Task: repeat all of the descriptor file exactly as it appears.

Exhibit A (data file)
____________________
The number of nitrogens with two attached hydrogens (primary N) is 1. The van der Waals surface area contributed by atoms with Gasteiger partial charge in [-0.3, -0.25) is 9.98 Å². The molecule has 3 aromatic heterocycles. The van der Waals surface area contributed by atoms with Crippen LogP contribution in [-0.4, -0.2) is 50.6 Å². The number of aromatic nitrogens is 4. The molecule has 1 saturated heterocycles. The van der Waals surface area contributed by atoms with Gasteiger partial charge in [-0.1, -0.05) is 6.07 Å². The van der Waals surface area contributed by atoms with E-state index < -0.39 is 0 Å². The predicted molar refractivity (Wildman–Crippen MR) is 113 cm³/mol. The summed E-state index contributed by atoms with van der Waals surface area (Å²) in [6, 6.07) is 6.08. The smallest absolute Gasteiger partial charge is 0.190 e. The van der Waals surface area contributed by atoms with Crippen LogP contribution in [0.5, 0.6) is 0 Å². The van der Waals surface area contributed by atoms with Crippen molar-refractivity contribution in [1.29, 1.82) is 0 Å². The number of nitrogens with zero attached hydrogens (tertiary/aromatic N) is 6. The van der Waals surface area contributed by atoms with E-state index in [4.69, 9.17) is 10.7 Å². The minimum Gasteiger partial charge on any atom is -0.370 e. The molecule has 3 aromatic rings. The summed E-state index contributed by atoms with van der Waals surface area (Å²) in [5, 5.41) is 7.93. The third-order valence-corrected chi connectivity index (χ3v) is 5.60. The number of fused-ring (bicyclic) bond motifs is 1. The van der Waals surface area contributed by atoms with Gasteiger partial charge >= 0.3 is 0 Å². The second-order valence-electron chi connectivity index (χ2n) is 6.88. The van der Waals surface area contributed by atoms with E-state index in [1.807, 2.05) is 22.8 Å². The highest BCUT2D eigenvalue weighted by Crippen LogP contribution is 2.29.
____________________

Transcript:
The number of nitrogens with two attached hydrogens (primary N) is 1. The van der Waals surface area contributed by atoms with Gasteiger partial charge in [-0.3, -0.25) is 9.98 Å². The molecule has 3 aromatic heterocycles. The van der Waals surface area contributed by atoms with Crippen LogP contribution in [-0.4, -0.2) is 50.6 Å². The number of aromatic nitrogens is 4. The molecule has 1 saturated heterocycles. The van der Waals surface area contributed by atoms with Gasteiger partial charge in [-0.1, -0.05) is 6.07 Å². The van der Waals surface area contributed by atoms with E-state index < -0.39 is 0 Å². The predicted molar refractivity (Wildman–Crippen MR) is 113 cm³/mol. The summed E-state index contributed by atoms with van der Waals surface area (Å²) in [6, 6.07) is 6.08. The smallest absolute Gasteiger partial charge is 0.190 e. The van der Waals surface area contributed by atoms with Crippen LogP contribution in [0.5, 0.6) is 0 Å². The van der Waals surface area contributed by atoms with Crippen molar-refractivity contribution in [1.29, 1.82) is 0 Å². The number of nitrogens with zero attached hydrogens (tertiary/aromatic N) is 6. The van der Waals surface area contributed by atoms with E-state index in [4.69, 9.17) is 10.7 Å². The minimum Gasteiger partial charge on any atom is -0.370 e. The molecule has 3 aromatic rings. The summed E-state index contributed by atoms with van der Waals surface area (Å²) in [5, 5.41) is 7.93. The third-order valence-corrected chi connectivity index (χ3v) is 5.60. The number of fused-ring (bicyclic) bond motifs is 1. The van der Waals surface area contributed by atoms with Gasteiger partial charge >= 0.3 is 0 Å². The second-order valence-electron chi connectivity index (χ2n) is 6.88. The van der Waals surface area contributed by atoms with E-state index in [1.807, 2.05) is 22.8 Å². The highest BCUT2D eigenvalue weighted by Crippen LogP contribution is 2.29.